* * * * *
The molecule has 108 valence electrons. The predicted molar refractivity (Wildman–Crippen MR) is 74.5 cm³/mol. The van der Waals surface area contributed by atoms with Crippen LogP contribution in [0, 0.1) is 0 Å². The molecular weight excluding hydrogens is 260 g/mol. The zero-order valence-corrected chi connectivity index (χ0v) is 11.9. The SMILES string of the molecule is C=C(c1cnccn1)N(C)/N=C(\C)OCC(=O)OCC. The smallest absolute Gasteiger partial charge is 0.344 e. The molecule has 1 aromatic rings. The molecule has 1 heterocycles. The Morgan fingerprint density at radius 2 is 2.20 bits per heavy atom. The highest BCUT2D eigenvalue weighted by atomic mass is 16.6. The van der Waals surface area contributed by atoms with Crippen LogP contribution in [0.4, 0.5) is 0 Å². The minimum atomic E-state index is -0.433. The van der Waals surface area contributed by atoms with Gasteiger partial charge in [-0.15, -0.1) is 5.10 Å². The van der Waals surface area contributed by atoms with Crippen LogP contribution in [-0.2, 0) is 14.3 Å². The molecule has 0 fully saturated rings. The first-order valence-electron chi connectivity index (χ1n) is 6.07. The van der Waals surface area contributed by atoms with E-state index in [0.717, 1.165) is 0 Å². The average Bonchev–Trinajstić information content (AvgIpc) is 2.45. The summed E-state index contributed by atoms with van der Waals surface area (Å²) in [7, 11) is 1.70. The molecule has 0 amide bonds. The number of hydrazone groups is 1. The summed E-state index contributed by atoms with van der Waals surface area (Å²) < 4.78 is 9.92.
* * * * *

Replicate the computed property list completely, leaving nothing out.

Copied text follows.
The molecule has 108 valence electrons. The predicted molar refractivity (Wildman–Crippen MR) is 74.5 cm³/mol. The van der Waals surface area contributed by atoms with Crippen LogP contribution in [0, 0.1) is 0 Å². The molecular weight excluding hydrogens is 260 g/mol. The zero-order valence-corrected chi connectivity index (χ0v) is 11.9. The SMILES string of the molecule is C=C(c1cnccn1)N(C)/N=C(\C)OCC(=O)OCC. The smallest absolute Gasteiger partial charge is 0.344 e. The molecule has 1 aromatic rings. The molecule has 1 heterocycles. The Morgan fingerprint density at radius 2 is 2.20 bits per heavy atom. The highest BCUT2D eigenvalue weighted by atomic mass is 16.6. The van der Waals surface area contributed by atoms with Crippen LogP contribution in [0.4, 0.5) is 0 Å². The minimum atomic E-state index is -0.433. The van der Waals surface area contributed by atoms with Gasteiger partial charge in [-0.15, -0.1) is 5.10 Å². The van der Waals surface area contributed by atoms with Crippen LogP contribution in [-0.2, 0) is 14.3 Å². The molecule has 0 fully saturated rings. The first-order valence-electron chi connectivity index (χ1n) is 6.07. The van der Waals surface area contributed by atoms with E-state index in [0.717, 1.165) is 0 Å². The average Bonchev–Trinajstić information content (AvgIpc) is 2.45. The summed E-state index contributed by atoms with van der Waals surface area (Å²) in [7, 11) is 1.70. The molecule has 0 amide bonds. The number of hydrazone groups is 1. The summed E-state index contributed by atoms with van der Waals surface area (Å²) < 4.78 is 9.92.